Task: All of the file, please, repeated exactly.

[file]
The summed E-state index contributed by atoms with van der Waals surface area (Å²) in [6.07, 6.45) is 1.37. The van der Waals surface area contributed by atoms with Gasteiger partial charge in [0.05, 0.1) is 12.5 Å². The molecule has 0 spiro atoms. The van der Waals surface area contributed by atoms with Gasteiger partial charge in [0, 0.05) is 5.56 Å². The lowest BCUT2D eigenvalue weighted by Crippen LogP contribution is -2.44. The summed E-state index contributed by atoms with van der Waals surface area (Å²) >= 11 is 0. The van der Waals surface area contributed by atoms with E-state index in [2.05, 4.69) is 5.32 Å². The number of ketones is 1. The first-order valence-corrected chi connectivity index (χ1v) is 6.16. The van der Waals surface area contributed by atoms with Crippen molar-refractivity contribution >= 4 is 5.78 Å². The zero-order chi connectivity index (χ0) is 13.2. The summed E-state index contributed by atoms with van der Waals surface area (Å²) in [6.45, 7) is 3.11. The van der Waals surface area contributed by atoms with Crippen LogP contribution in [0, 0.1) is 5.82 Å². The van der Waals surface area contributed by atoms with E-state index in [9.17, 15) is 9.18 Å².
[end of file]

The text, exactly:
The summed E-state index contributed by atoms with van der Waals surface area (Å²) in [6.07, 6.45) is 1.37. The van der Waals surface area contributed by atoms with Gasteiger partial charge in [0.05, 0.1) is 12.5 Å². The molecule has 0 spiro atoms. The van der Waals surface area contributed by atoms with Gasteiger partial charge in [0, 0.05) is 5.56 Å². The lowest BCUT2D eigenvalue weighted by Crippen LogP contribution is -2.44. The summed E-state index contributed by atoms with van der Waals surface area (Å²) >= 11 is 0. The van der Waals surface area contributed by atoms with E-state index in [2.05, 4.69) is 5.32 Å². The number of ketones is 1. The first-order valence-corrected chi connectivity index (χ1v) is 6.16. The van der Waals surface area contributed by atoms with Crippen molar-refractivity contribution >= 4 is 5.78 Å². The zero-order chi connectivity index (χ0) is 13.2. The summed E-state index contributed by atoms with van der Waals surface area (Å²) in [6.45, 7) is 3.11. The van der Waals surface area contributed by atoms with Crippen LogP contribution in [0, 0.1) is 5.82 Å². The van der Waals surface area contributed by atoms with E-state index in [9.17, 15) is 9.18 Å².